AISWA Languages Teachers' Stories

  • Gooniyandi Going Gangbusters!

    Yiyili Community School has 70 students and is located half way between Fitzroy Crossing and Halls Creek, home of the Gooniyandi people. Gooniyandi language learning is compulsory at the school from Pre-primary to Year 10. The school is swiftly developing the structure of its Languages program to meet the 2 hours notional time as recommended by the School Curriculum and Standards Authority. Having full-time Gooniyandi Teachers allows for frequency of 15-30 minute lessons of 4 times a week ranging in total from 60-120 minutes per week. The language program also provides opportunities for learning on Country through regular excursions and bush trips to learn language out of the classroom and in context, and to deepen cultural awareness.

    Two Yiyili School staff members are currently undertaking a two-year Aboriginal Languages Training course with the Department of Education and showing rapid improvement in their language and pedagogical skills, which is having an immediate positive impact on student outcomes and level of engagement. Both use a common Language Planner tool, designing units around chosen language texts. From such texts they extract sentence patterns and keywords, and focus on developing students’ language awareness, providing valuable opportunities to reflect on L1 (Kriol), L2 (Standard Australian English) and the home language of Gooniyandi. The school has employed a part-time Teacher Linguist who provides valuable wrap-around support in planning, implementation, language awareness and the checking of language accuracy.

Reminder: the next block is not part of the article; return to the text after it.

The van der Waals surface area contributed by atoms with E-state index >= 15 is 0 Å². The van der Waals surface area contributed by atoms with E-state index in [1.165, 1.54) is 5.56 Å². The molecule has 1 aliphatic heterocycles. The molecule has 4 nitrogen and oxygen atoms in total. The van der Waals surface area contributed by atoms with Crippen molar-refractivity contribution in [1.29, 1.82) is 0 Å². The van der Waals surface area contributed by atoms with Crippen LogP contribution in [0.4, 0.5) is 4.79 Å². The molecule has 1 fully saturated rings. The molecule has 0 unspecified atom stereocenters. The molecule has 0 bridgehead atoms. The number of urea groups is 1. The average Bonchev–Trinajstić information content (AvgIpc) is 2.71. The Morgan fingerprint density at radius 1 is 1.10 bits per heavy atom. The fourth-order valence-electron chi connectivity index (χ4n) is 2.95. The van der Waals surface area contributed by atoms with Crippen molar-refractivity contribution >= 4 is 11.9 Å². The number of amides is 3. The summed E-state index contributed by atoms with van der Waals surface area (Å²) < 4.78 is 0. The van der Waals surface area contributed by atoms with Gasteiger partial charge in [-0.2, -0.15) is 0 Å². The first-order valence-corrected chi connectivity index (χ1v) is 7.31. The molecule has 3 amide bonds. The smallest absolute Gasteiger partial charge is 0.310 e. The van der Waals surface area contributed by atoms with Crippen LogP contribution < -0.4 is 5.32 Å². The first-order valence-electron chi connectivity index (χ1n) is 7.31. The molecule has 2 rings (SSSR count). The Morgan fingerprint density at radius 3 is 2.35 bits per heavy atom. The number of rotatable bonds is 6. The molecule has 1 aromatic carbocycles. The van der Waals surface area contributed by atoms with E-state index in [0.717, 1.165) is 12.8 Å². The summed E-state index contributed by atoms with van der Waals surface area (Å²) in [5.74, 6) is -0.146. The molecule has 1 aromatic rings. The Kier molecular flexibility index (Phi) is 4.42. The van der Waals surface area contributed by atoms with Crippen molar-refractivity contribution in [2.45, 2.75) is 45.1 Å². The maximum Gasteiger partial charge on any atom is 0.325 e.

The Gooniyandi language is critically endangered but the school and community is doing great work at keeping the language alive. It has status as a subject and timetabled every day from Monday-Thursday, with Friday being the special day for bush trips and camps. Posters and signage offer a language rich environment both in the dedicated Gooniyandi room and throughout the school. There has been a concerted effort to create a linguistic landscape in the community through strategies such as permanent signage (physical landscape), bilingual telephone message and a Gooniyandi hip hop song as the school bell (audio landscape) and use of the local language on the school Facebook page (digital landscape).

    All seven local communities are passionate about having the language taught in the school and Elders provide valuable advice and support to Gooniyandi Teachers, reinforcing the valuable link between community and school. Yiyili Community would like to acknowledge the generous support of WA Culture and Arts Connecting to Country Grant and the Wyemando Bequest for funds that help the children get out on Gooniyandi country and practice their language and culture.

    Do you know any words in Gooniyandi? How about starting with the names of each class at Yiyili Community School: lombardi (small), wawanyi (goanna), thirroo (kangaroo), garnbirra (eagle) and galamooda (bush turkey). Now say it, write it, tweet it - give power to the language by using it!

    Building sustainable language programs
    P-10 Languages Curriculum
    Promoting Languages
    Aboriginal languages
    linguistic landscapes